IPL – Money & honey, but no cricket

Last Updated: Fri, Apr 16, 2010 14:58 hrs

I have always believed that there is a sin behind every fortune. That it is simply impossible to amass wealth without bending (equate it to sin) a few rules or laws or regulations or whatever you wish to call them, if not breaking them. The laws of the land are such that there is always a grey area between black and white.

In the case of the Indian Premier League cricket, with the kind of moneys being bandied about, it is like visiting Kulu valley in full bloom where one can simply walk up to a tree and pluck an apple. Even a Shashi Tharoor was tempted to take a bite of the apple only to realise a tad too late that it was a forbidden fruit.

I am no great fan of Tharoor though I acknowledge him being a man of letters and all that. But he has slipped a lot in my esteem with his involvement as a “mentor” of the Kochi franchise. For someone of his stature and repute, it is unbecoming to get entangled in such a murky affair that has the tax sleuths sniffing around the vast sums of money in IPL.

IPL Snippets: Controversies & a 50-50 chance

I couldn't care less whether the  MoS for External Affairs is the most popular tweeter or about his personal life that I feel should be left alone for he is old (and surely wise?) enough to know what’s good for him. The point is, he should have stuck to his field of expertise and what he is paid for by the government.

The Kochi issue is complex, to say the least. Only a handful knows the truth behind the "truth". I don't attach much significance to the many stories that are floating around, for a majority of these are carefully and selectively leaked to the Media and not without a motive.

For instance, two years after the inaugural auction, a self-styled do-gooder insider decides to whisper in the Media’s ears raising questions over the propriety of the process that led to two of the eight teams being owned by Lalit Modi’s relatives.

Likewise, it is said that in the case of Kochi that Tharoor’s interest and involvement as a “mentor” is linked to his supposed lady love Sunanda Pushkar, a Dubai-based businesswoman, being part of the consortium. Add to the mix, the lack of clarity on the actual ownership structure or rather partnership break-up of this consortium.

Yet, as per Lalit Modi's own admission, the pre-auction documents submitted by the Kerala consortium were scrutinized and approved, allowing Rendezvous to participate in the bidding process. They followed the same procedures and process as Sahara who bagged Pune. If that is so, then it is pertinent to ask as to why Rendezvous is being dragged through the gutter?

It is obvious then that there is another party who is keen on owning a team but was outbid by Rendezvous. And now, it would seem that Lalit Modi wants to snatch the candy from Kochi and give it to the very party that had bid and lost. Perhaps, it is perceived that Kerala lacks cricketing legacy or heritage and the "sophistication" to fit into the elite group of franchise owners.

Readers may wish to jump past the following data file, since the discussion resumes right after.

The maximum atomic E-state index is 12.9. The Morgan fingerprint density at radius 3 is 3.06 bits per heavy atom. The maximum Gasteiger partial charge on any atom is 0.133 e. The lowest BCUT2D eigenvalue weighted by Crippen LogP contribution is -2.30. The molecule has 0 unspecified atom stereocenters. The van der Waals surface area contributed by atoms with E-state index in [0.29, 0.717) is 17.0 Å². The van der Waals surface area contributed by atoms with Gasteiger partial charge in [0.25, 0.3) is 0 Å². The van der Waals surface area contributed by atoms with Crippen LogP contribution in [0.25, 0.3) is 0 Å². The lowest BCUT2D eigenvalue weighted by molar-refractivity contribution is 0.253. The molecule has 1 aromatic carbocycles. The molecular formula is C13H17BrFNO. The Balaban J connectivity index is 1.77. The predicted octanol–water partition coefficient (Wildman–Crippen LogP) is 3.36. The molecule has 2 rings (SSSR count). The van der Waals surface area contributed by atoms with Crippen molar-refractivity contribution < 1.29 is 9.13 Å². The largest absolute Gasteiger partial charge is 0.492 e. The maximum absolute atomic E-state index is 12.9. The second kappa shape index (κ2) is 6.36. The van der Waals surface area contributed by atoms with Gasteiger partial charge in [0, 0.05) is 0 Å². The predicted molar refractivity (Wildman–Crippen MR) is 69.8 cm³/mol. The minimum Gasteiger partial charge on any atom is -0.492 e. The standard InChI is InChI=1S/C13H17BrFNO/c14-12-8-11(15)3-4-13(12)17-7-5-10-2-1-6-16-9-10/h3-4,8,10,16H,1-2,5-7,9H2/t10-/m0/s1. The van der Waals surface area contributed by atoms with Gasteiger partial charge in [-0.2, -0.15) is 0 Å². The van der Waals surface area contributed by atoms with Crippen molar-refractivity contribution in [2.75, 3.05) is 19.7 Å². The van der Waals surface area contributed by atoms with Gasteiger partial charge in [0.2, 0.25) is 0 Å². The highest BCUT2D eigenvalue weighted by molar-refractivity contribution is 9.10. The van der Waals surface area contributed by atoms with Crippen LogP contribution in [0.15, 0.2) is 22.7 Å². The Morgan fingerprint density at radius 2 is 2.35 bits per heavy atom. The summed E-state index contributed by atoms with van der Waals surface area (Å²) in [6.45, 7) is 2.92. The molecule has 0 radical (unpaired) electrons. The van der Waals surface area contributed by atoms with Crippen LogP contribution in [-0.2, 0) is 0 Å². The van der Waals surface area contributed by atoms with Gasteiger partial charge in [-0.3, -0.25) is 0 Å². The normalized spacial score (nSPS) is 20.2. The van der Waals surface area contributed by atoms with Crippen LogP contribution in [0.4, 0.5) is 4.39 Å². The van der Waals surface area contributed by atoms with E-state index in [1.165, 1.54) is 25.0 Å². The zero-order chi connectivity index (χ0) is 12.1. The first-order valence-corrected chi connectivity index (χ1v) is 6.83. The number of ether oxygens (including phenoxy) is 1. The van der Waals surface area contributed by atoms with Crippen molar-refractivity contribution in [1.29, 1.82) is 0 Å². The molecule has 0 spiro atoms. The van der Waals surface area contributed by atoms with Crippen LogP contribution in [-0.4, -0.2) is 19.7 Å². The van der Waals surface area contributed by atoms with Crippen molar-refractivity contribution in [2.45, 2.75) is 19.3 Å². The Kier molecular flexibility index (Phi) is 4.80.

Ask yourself – why this craze to be an IPL team owner? What’s in it for the franchises? Is it just another business venture and has anything at all to do with "promotion and development" (ugh!) of cricket? For me, it is all about money and honey, and certainly not cricket.

Both Kochi and Pune franchise owners, having coughed up a total of Rs 3,500 crore, might have worked out attractive business models for their presentations, but it remains to be seen whether such exercises are grounded in reality considering that routine and incremental annual outflow is in the region of Rs 100 crore. The economics just doesn’t make sense to me.

In one of my previous columns, I had likened T20 cricket to the Dotcom boom when anyone with serious money wanted to be part of the internet "revolution". A lot of glamour and social status was attached to the "IT czars" and look at the situation now. It is hand-to-mouth existence for most after the boom went bust.

As during the D-Boom, the current IPL teams have been valued at nearly four times their original price. A couple of opportunistic team owners are already contemplating a sell-out, just as it was during those heady Dotcom days. To stretch the parallel, there is bound to be a shake-up and consolidation, and it is anybody's guess as to who will be left standing when the bubble bursts.

I also foresee an overkill of T20 and the warning bells are being sounded, but nobody is hearing them. Next year, the IPL is getting bigger with 10 teams, more matches and hence a longer duration. This could lead to dilution of IPL and the law of diminishing returns is bound to kick-in.  

Coverage: IPL 2010

The IPL, beneath the glitz and glamour, is not what it seems to be. Sure, it is providing a night out for the hoi-polloi, fun for the kids who also get to watch some of the best cricketers on our planet. But conversely, with such humongous moneys involved, there is more to it than meets the eye.

It is a known fact that India is a popular conduit for not just arms but also money-laundering besides being a haven for bookies.

T20 is tailor-made for gambling activities and the temptations are just too great given the high stakes. Lalit Modi and his henchmen repeatedly trumpet that IPL is lilly-white, above-board and transparent, but if that was so, then my editor wouldn’t have asked me to write this piece!

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